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By Design, from design guidance to built form
Luleå University of Technology, Department of Civil, Environmental and Natural Resources Engineering, Architecture and Water. (Architecture)ORCID iD: 0000-0002-6957-0568
2016 (English)Report (Other academic)
Abstract [en]

This paper explores the planning policy era of By Design: Urban design in the planning system: towards better practice through the lens of Planning Policy Guidance 1 (PPG1): General Policy and Principles and Planning Policy Guidance 3: Housing. The paper explores the objectives of urban design, as set out in By Design against PPG1’s objective to promote higher standards of urban design and PPG3’s objective to revise housing densities. Research takes a systematic approach to reviewing the evidence base available for the production of By Design and analyses density targets and urban design objectives against generic housing types of the day and four housing led development schemes delivered during the policy period. The paper argues that on density grounds, only two of the researched generic housing types delivered the density targets prescribed by PPG3, requiring the development industry to bring forward new models of development. The case study analysis establishes that the industry was able to adapt to the objectives of By Design with selected developments delivering the urban design objectives set out in By Design and density standards of PPG3. The paper concludes by arguing that whilst ‘By Design’ was extinguished as policy in 2012, its design objectives are still valid and may be relevant to new emerging dimensions related well-being as part of; Ease of movement and seasonal climate change as part of; Quality of the public realm.  

Place, publisher, year, edition, pages
Luleå: Luleå University of Technology, 2016.
Series
Research report / Luleå University of Technology, ISSN 1402-1528
National Category
Engineering and Technology Architectural Engineering
Research subject
Architecture
Identifiers
URN: urn:nbn:se:ltu:diva-67193ISBN: 978-91-7790-028-3 (electronic)OAI: oai:DiVA.org:ltu-67193DiVA, id: diva2:1171970
Available from: 2018-01-08 Created: 2018-01-08 Last updated: 2018-08-20Bibliographically approved
In thesis
1. Urban design of winter cities: Winter season connectivity for soft mobility
Open this publication in new window or tab >>Urban design of winter cities: Winter season connectivity for soft mobility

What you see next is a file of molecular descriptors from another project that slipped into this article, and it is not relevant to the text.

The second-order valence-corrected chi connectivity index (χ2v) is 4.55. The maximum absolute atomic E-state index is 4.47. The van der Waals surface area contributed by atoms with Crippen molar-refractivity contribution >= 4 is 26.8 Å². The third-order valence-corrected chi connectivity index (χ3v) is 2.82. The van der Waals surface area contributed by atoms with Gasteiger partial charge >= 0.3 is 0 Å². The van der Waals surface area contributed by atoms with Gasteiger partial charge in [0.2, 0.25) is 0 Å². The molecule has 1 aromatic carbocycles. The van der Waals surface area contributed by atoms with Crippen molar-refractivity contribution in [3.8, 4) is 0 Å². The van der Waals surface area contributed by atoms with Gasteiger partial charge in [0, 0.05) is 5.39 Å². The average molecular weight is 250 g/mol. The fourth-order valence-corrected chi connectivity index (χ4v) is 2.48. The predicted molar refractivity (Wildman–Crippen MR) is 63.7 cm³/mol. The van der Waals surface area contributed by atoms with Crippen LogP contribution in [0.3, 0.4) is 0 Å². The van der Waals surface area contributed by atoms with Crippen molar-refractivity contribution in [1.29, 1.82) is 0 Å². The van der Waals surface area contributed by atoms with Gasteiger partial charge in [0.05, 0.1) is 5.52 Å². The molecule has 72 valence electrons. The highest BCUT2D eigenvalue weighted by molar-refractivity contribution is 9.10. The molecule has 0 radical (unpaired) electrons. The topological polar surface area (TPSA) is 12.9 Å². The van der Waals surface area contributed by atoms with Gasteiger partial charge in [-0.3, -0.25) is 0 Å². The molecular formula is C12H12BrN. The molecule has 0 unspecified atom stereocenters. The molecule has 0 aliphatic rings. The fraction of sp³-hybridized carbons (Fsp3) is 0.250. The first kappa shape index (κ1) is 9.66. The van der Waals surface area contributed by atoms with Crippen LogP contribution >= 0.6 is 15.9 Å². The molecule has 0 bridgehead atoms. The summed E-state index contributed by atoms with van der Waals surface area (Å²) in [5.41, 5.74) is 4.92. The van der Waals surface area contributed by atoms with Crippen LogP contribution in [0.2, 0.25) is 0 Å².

2018 (English)Doctoral thesis, comprehensive summary (Other academic)
Abstract [en]

All across the world the form of the built environment is playing a crucial role as enabler or inhibitor for urban outdoor activity such as soft mobility. Urban form can make it more attractive for people to be mobile outdoors and playing a role in the public life, or it can put people off venturing outside. For winter cities, a question for urban design is how we can design environments that are attractive for outdoor activity in the winter season as well as summer and additionally how will climate change influence these aspects.

The reason for studying this is the importance of understanding how, in relation to urban form, weather, seasonal variations, and climate change influences human outdoor activity. In this study the focus on outdoor activity is problematised around the concern that people spend a low percentage of their time outdoors in winter conditions. For society, the problem is that this trend and the related low levels of physical activity are associated with a range of health issues.

To study this the main question for this research is what attracts and hinders soft mobility during the winter season and how can this knowledge underpin new considerations about urban design for connectivity in winter cities? To address this, the research methods focused on document studies, surveys, mental mapping, photo elicitation and semi-structured discussions.

The study works at three scientific levels. Firstly, it seeks to understand the interrelationship between the built environment and people’s outdoor activity in winter. Secondly, it attempts to understand how connectivity for soft mobility in winter is being affected by weather and climate change. Thirdly, it seeks new ways of thinking about how the urban form can be designed to increase outdoor soft mobility in winter.

The discussion and conclusions focused on the argument that in winter settlements, the winter season can alter spatial patterns and settlement organisation. Here it was argued that in these settlements the winter season can be an aspect of urban morphology and can be part of the process of shaping the public realm and its connectivity for soft mobility in winter.

Place, publisher, year, edition, pages
Luleå: Luleå tekniska universitet, 2018
Series
Doctoral thesis / Luleå University of Technology 1 jan 1997 → …, ISSN 1402-1544
Keywords
Urban form, urban design, seasonal climate variation, winter cities, climate change
National Category
Engineering and Technology Architectural Engineering
Research subject
Architecture
Identifiers
urn:nbn:se:ltu:diva-70507 (URN)978-91-7790-189-1 (ISBN)978-91-7790-190-7 (ISBN)
Public defence
2018-10-12, C305, Luleå tekniska universitet, Luleå, 09:30 (English)
Opponent
Supervisors
Available from: 2018-08-21 Created: 2018-08-20 Last updated: 2018-09-20Bibliographically approved

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